Monday 12 September 2016

The force is strong with autism?

"Tablet and phone games could help diagnose autism, study suggests" went the BBC headline covering the paper by Anna Anzulewicz and colleagues [1] (open-access). The idea being that the way that touch screens are used on tablet and smart phones could potentially 'separate out' those with autism from those with not-autism.

Based on a small participant number of "37 children 3–6 years old with autism and 45 age- and gender-matched children developing typically" researchers set about examining "autism-specific motor patterns in the gameplay of children as they engaged with a smart tablet computer (iPad mini) under natural conditions and with minimal instructions." Motor issues accompanying autism are something gaining some renewed (and welcomed) research attention in recent times (see here). Specifically, researchers were utilising the astounding technology that goes into all those swipes and taps that we're also used to these days, and whether under 'serious' game conditions, aspects like force impact and gesture pressure could differentiate the two groups.

As per the headline and the rather cheesy title to this post, there were some differences picked up between the autism and control groups based on touch and swiping responses being put through their machine-learning paces (something else that has a growing following in autism research circles). So: "The inertial data indicate children with autism engaged in gameplay with greater force of impact than those developing typically." This and other potential differences led researchers to conclude that: "children with autism applied a significantly different distribution of forces into the device during gameplay than the typically developing children did."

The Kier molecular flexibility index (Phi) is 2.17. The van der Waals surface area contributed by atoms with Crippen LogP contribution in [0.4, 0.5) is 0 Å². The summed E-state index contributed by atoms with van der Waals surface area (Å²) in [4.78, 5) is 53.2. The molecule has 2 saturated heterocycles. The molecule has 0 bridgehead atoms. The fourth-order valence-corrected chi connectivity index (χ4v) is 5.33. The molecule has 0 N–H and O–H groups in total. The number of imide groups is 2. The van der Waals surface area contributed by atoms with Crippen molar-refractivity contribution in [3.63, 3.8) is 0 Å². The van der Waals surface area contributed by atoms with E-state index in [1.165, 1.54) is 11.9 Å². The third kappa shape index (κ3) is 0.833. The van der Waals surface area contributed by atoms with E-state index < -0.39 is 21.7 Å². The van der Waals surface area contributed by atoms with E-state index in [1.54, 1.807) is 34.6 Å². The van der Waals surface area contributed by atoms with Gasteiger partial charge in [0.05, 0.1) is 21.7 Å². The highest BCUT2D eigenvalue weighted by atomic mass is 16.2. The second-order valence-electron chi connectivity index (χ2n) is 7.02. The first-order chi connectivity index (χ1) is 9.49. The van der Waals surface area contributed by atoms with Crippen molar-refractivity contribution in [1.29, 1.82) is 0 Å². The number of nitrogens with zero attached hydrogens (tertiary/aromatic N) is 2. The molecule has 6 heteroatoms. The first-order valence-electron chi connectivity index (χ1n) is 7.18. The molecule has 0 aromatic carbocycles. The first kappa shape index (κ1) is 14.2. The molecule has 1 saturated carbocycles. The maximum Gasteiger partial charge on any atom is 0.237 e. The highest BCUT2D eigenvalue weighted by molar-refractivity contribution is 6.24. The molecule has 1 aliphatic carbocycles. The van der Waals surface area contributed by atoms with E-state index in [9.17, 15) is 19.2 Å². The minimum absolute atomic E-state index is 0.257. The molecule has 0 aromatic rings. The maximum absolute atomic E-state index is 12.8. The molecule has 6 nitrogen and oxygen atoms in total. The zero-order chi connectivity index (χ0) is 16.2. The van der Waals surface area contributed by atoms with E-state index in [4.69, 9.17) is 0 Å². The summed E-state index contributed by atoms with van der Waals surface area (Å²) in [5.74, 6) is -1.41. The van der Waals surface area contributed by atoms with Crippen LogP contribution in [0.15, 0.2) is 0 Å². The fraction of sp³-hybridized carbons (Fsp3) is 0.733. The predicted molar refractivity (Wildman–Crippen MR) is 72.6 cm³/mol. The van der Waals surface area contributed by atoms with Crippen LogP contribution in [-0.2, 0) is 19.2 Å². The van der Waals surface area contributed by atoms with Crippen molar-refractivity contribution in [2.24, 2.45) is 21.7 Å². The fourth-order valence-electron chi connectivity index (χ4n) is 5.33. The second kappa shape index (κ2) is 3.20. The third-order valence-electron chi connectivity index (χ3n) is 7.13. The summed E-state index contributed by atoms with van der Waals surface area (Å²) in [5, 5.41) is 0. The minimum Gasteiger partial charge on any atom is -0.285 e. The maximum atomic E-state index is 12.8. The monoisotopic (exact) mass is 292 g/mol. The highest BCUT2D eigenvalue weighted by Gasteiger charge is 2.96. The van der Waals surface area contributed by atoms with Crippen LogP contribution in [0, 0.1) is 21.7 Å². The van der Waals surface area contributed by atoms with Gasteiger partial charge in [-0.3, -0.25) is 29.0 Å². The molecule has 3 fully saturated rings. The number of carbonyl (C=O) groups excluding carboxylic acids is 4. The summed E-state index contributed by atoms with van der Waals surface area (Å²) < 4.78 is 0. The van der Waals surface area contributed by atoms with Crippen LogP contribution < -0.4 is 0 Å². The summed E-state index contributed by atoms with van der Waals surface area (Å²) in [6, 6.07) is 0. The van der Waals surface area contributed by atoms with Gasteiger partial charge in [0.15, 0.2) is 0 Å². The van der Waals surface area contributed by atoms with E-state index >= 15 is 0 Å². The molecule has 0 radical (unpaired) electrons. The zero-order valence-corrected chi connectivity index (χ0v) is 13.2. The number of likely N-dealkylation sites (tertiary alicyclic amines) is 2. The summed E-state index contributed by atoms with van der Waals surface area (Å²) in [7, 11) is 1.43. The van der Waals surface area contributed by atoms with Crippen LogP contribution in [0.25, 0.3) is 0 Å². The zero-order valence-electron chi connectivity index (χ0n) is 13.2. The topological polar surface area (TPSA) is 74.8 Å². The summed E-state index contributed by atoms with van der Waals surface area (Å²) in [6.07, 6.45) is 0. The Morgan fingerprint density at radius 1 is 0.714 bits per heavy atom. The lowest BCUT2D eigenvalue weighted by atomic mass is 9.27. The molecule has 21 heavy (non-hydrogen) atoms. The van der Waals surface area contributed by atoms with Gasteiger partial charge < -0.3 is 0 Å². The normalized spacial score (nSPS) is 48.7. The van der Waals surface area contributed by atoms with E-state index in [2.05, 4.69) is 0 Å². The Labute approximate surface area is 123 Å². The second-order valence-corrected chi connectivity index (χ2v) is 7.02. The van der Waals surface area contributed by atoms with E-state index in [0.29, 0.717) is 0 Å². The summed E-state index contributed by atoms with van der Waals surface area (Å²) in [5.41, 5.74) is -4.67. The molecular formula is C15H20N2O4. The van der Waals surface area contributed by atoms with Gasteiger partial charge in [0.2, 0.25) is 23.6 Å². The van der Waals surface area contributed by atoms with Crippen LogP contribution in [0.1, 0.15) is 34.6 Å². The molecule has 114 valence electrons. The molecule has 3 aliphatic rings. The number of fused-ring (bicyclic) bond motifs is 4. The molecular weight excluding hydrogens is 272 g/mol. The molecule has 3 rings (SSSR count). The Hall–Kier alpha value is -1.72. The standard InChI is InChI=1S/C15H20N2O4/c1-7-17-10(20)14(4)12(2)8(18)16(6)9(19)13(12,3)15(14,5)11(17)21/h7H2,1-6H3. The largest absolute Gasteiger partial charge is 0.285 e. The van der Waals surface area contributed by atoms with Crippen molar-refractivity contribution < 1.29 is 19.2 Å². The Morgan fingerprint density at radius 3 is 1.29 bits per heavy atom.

Whilst interesting research there is quite a bit more to do before anyone starts using taps and swipes as a means to diagnose autism (or anything else). I don't really need to say that this was a study including a relatively small participant group nor that whilst "All participants had normal or corrected-to-normal vision and no other sensory or motor deficits" this does not preclude the possibility that subtle issues might also be at work (see here). That also recent discussions have suggested moving away from the singular diagnosis of autism as a research starting point is also worth reiterating (see here).

Still, I can see some opportunities arising from this area of research and how perhaps combined with other innovative areas of screening and diagnosis there may be much more to see including how subtle differences in movement might also influence variables such as interaction [2]. Yes indeed, "smart tablet technology offers an attractive, new paradigm for clinical autism assessment and bio-behavioural research of pre-school children, enabling engaging, ecological testing of children’s motor behaviour in a fun, accessible format fit for precise computational analysis of neuropsychological function."

To close: Danny Boy (from the Proms 2013 although this years version was pretty good too).


[1] Anzulewicz A. et al. Toward the Autism Motor Signature: Gesture patterns during smart tablet gameplay identify children with autism. Scientific Reports. 2016; 6: 31107.

[2] Edey R. et al. Interaction Takes Two: Typical Adults Exhibit Mind-Blindness Towards Those With Autism Spectrum Disorder. J Abnorm Psychol. 2016 Sep 1.

---------- Anzulewicz A, Sobota K, & Delafield-Butt JT (2016). Toward the Autism Motor Signature: Gesture patterns during smart tablet gameplay identify children with autism. Scientific reports, 6 PMID: 27553971

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